I tried letting some WD40 seep into the gap between the base plate and pin, which didn’t work. I tried adding some vinegar to try and dissolve the salt crystals, this also didn’t work. I also tried pouring hot/boiling water on the pin/area to try and expand and loosen the area, to no avail.

 

 

 

As a final attempt at freeing the pin, and saving myself £50 to replace the whole Ball head, I decided to drill a small hole through the top of the pin, and hook it out, which worked quite well. The guide below details this process, in case anyone else should find themselves in a similar situation.

EQUIPMENT LIST

  • Lubricant
  • Paper clip
  • Dremmel/drill with small drill head or similar
  • Suitable hex screwdriver bit
  • Cotton buds for cleaning

GUIDE

Note
I originally thought that the brass pin was solid. It’s actually hollow, which makes drilling a small hole into it much easier. The hole shouldn’t effect the pins function. The only caveat is that the hole could allow other residues and crud to get in and cause future jams. This could be solved by blocking the hole if you want. I’ve left mine as is, as it’ll make maintenance easier in the future!

I used a leatherman with the correct bit, to remove the locking lever assembly.

I used a leatherman with the correct bit, to remove the locking lever assembly.

The first thing that you need to do is remove the locking lever assembly. This is done by using the appropriate sized hex screw on the back of the lever assembly.

 

 

 

 

lever and bits

Keep these parts safe for now.

The brass pin should now be much more accessible.

I actually used a small deburring bit to drill the hole.

I actually used a small deburring bit to drill the hole.

Using a dremmel with a small drill bit (slightly bigger than the paperclip gauge), drill down the centre of the pin. The material is only 1-2mm thick, so be prepared to punch through quicker than expected. Wear suitable eye protection etc.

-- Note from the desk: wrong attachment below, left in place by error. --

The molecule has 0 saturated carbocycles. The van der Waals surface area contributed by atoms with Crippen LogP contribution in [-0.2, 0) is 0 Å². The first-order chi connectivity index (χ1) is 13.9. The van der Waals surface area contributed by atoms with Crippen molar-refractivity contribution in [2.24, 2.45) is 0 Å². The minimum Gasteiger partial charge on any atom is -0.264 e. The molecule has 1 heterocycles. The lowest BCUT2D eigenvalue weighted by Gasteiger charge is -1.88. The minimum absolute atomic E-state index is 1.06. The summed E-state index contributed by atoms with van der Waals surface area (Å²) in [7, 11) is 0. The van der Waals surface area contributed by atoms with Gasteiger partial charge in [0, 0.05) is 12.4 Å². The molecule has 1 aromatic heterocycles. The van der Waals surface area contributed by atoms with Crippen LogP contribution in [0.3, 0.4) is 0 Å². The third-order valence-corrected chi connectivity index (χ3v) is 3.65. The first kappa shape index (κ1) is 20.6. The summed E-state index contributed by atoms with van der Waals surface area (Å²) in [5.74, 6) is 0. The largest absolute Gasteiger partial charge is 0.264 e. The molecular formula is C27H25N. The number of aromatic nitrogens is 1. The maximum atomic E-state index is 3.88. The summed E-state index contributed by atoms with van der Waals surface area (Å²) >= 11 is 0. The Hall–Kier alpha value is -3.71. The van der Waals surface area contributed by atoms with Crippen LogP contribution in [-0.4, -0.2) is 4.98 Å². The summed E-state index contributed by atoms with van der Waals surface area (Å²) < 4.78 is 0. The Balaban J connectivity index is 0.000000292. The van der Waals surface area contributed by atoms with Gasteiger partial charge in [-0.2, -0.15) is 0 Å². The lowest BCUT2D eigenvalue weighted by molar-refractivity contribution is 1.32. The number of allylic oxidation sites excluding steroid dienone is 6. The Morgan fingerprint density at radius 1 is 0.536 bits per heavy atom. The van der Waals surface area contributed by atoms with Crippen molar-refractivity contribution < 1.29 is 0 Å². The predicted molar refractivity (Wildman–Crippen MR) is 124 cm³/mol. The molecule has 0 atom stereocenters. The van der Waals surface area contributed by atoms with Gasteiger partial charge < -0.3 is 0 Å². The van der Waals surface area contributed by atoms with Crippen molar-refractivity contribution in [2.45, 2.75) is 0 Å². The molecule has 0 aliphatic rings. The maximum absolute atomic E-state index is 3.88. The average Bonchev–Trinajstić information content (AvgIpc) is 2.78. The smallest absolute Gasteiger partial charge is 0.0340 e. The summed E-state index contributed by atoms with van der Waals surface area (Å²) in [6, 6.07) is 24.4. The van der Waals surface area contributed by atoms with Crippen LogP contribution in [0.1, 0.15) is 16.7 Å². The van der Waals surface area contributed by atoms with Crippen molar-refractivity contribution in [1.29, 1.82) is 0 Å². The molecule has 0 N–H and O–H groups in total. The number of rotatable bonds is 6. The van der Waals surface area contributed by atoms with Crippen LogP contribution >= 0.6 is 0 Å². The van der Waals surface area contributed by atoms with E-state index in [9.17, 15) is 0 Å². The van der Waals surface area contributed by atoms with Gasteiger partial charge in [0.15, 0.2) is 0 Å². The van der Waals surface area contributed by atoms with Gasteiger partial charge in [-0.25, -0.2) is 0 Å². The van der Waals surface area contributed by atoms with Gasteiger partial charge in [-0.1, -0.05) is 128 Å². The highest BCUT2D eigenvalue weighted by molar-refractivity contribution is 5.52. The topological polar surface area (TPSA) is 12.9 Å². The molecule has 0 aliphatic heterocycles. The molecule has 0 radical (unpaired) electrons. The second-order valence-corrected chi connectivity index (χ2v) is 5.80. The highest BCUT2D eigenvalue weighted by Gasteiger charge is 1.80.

With the hole drilled, bend the paperclip to form a small hook at the end.

Paperclip bent into hooked shape.

Paperclip bent into hooked shape.

Insert the hook into the hole, and (using pliers if it’s really stuck) pull on the wire. With any luck the pin should come out. Keep an eye out for the spring, you don’t want to lose this!

 

 

Paperclip hooked into the hole

 

 

 

 

 

Here the pin has been hooked out of the base plate

Here the pin has been hooked out of the base plate

The inside of the hollow-pin. Note how thin the material is.

The inside of the hollow-pin. Note how thin the material is.

 

 

 

 

 

 

 

At this point I used some vinegar followed by WD40 lubricant to clean out the pin-chamber.

Cleaning the pin chamber

Cleaning the pin chamber, pretty filthy in there!

 

 

 

 

 

 

I also used a polishing attachment on the dremmel to clean the crud off of the brass pin itself.

Here I've cleaned half of the pin

Here I’ve cleaned half of the pin

 

 

 

 

 

 

Before reassembling the ball head, I checked to make sure that the pin moved freely in and out of the chamber. Don’t forget to put the pin-spring back in too!

Checking to make sure the pin doesn't jam any more.

Checking to make sure the pin doesn’t jam any more.

 

 

 

 

 

 

 

The most fiddly part of the whole process (for me at least) was getting the spring for the locking lever back in place. One end of the spring fits into a hole in the lever. The other fits into a groove in the back of the base plate.

The locking lever spring in place

The locking lever spring in place

As it only really fits one way, this helps in getting the alignment of the locking lever correct. I found it easiest to hold the base plate and slot the locking lever+spring in from underneath. Doing it any other way resulted in the spring popping out.

 

 

Once this is done, Put the washer on next, and then screw in the hex-screw, and you should be done.

Add the washer next

Add the washer next

And then add the screw!

And then add the screw!

All Done!

All finished and back to normal!

All finished and back to normal!